Though many characters have held the title of "Green Lantern," none is as iconic as Hal Jordan, a test pilot who found a dying alien in the wreckage of a crashed spaceship. The alien, Abin Sur, was a member of the Green Lantern Corps, an intergalactic police force that wielded strange power rings. In his dying moments, Abin Sur passed his ring on to Hal Jordan, drafting him into the Corps, and granting him the power to create anything his mind could envision, so long as he remains totally honest and completely fearless.
Many readers may recognize the concept of the Green Lantern from the ill-fated film starring Ryan Reynolds as Hal Jordan, but that movie failed to capture the essence of what makes Green Lantern great. A sense of wonder and adventure accompanies Hal Jordan on his travels through alien worlds and the deepest reaches of space, along with a sense of awe at his accomplishments, all of which are limited solely by his incredible force of will.
Hal Jordan has had many ups and downs as a character, even, at one time, betraying the Green Lantern Corps, and eventually giving his life in a redemptive act. As often happens in comics, he eventually returned to life in Geoff Johns' landmark mini-series "Green Lantern: Rebirth." This story refocused the character and set him on a path that he still follows in current stories. Johns still writes the continuing adventures of Hal Jordan, though the highlight of his run is undoubtedly "The Sinestro Corps War," wherein Green Lantern's greatest foe mounts an army possessing the power of fear itself.
4. Flash Gordon
While Alex Raymond created Flash Gordon to compete with Buck Rogers, another futuristic space hero, Flash's adventures took him farther, and to stranger places. The Earthling was transported to an alien world struggling against the rule of a powerful despot. Following an archetype influenced heavily by Edgar Rice Burroughs' John Carter of Mars, Flash became a hero to the world of Mongo, fighting alongside characters like Prince Vultan of the Hawkmen and Prince Barin, the displaced ruler of Mongo, to overthrow the terrifying Ming the Merciless.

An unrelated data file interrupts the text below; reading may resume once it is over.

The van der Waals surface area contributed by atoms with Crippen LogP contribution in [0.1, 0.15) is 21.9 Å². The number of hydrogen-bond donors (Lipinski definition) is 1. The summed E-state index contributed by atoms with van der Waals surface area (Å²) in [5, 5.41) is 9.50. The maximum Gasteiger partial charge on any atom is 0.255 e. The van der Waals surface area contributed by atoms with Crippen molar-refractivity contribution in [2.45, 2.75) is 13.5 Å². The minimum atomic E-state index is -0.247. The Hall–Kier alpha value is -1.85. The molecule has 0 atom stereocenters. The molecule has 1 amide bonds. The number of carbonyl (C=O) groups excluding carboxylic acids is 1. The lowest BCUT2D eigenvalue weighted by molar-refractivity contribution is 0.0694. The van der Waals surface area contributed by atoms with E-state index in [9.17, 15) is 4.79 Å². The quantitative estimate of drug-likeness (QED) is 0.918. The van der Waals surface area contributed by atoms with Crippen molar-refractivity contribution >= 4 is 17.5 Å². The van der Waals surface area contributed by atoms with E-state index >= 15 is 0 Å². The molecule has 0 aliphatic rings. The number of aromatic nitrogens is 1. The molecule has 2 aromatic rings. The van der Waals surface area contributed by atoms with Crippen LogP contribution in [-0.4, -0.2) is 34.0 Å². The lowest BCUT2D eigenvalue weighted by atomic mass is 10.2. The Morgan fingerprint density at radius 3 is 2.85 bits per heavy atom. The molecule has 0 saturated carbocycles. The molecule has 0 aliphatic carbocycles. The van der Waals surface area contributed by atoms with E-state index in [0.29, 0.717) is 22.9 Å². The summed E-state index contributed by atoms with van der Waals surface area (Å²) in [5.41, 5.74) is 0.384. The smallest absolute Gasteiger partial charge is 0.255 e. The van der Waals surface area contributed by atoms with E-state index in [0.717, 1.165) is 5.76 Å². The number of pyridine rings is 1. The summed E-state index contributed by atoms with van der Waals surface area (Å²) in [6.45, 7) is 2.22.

Flash Gordon influenced a generation of science fiction, inspiring creators and characters galore. He also starred in a series of dynamite film serials, and, while it's camp can't be denied, the Flash Gordon film starring Sam Jones is great fun, and a fitting tribute to Alex Raymond's original strips. Latter-day takes on Flash Gordon have been less successful, including a SyFy Channel series that aimed to update the character, but failed to capture his charm.
When it comes to his print appearances, the best material is undoubtedly Alex Raymond's original comic strip, which has been reprinted enough times that it's easy to find, followed closely by Al Williamson's 1960s comics.
Though he's technically not a hero, at least no more than any villain is the hero of his own story, Thanos is one of Marvel's greatest and most compelling cosmic characters. Born on Titan, the Saturn's moon, Thanos was a powerful warrior who became obsessed with the concept of Death, and her physical embodiment.
In his quest to impress Death, Thanos embarked on various conquests, the most ambitious of which was the collection of the Infinity Gems, small jewels that held the power of the metaphysical forces of the universe. With the gems, and their absolute power, in hand, Thanos wiped out half of all life in the universe. It took a veritable army of Marvel's most powerful heroes to take Thanos down, and still he has returned, time and time again, to attempt his conquest of the universe.
There is no Thanos story more iconic than Jim Starlin, George Perez and Ron Lim's "Infinity Gauntlet." However, "The Thanos Imperative," which grew out of "Annihilation," and featured the death of Nova as he fought alongside a team of cosmic heroes called the Guardians of the Galaxy, is also well worth a read. Sharp-eyed moviegoers will also recognize Thanos from his brief cameo at the end of last summer's Avengers film. This set the stage for his probable appearance in Avengers 2, or a recently announced film featuring a version of the aforementioned Guardians of the Galaxy.